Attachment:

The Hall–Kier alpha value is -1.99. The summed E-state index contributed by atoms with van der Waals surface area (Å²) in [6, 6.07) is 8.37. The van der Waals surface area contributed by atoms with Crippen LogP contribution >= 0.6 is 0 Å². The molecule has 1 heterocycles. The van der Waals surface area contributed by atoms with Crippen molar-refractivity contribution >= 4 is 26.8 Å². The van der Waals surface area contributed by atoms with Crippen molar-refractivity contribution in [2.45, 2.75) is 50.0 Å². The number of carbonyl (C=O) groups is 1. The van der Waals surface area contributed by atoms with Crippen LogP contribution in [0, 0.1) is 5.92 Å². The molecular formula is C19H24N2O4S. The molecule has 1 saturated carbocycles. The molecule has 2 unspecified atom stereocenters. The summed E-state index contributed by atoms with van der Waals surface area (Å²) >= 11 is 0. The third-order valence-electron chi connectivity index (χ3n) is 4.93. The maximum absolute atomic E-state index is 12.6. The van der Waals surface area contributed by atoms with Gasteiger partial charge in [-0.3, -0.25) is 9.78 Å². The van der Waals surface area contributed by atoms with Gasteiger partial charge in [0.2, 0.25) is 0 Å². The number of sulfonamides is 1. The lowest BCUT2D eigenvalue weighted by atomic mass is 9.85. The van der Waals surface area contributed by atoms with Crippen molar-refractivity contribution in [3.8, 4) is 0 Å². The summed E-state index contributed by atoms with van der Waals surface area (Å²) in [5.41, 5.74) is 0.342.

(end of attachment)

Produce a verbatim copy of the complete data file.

The Hall–Kier alpha value is -1.99. The summed E-state index contributed by atoms with van der Waals surface area (Å²) in [6, 6.07) is 8.37. The van der Waals surface area contributed by atoms with Crippen LogP contribution >= 0.6 is 0 Å². The molecule has 1 heterocycles. The van der Waals surface area contributed by atoms with Crippen molar-refractivity contribution >= 4 is 26.8 Å². The van der Waals surface area contributed by atoms with Crippen molar-refractivity contribution in [2.45, 2.75) is 50.0 Å². The number of carbonyl (C=O) groups is 1. The van der Waals surface area contributed by atoms with Crippen LogP contribution in [0, 0.1) is 5.92 Å². The molecular formula is C19H24N2O4S. The molecule has 1 saturated carbocycles. The molecule has 2 unspecified atom stereocenters. The summed E-state index contributed by atoms with van der Waals surface area (Å²) >= 11 is 0. The third-order valence-electron chi connectivity index (χ3n) is 4.93. The maximum absolute atomic E-state index is 12.6. The van der Waals surface area contributed by atoms with Gasteiger partial charge in [-0.3, -0.25) is 9.78 Å². The van der Waals surface area contributed by atoms with Gasteiger partial charge in [0.2, 0.25) is 0 Å². The number of sulfonamides is 1. The lowest BCUT2D eigenvalue weighted by atomic mass is 9.85. The van der Waals surface area contributed by atoms with Crippen molar-refractivity contribution in [3.8, 4) is 0 Å². The summed E-state index contributed by atoms with van der Waals surface area (Å²) in [5.41, 5.74) is 0.342.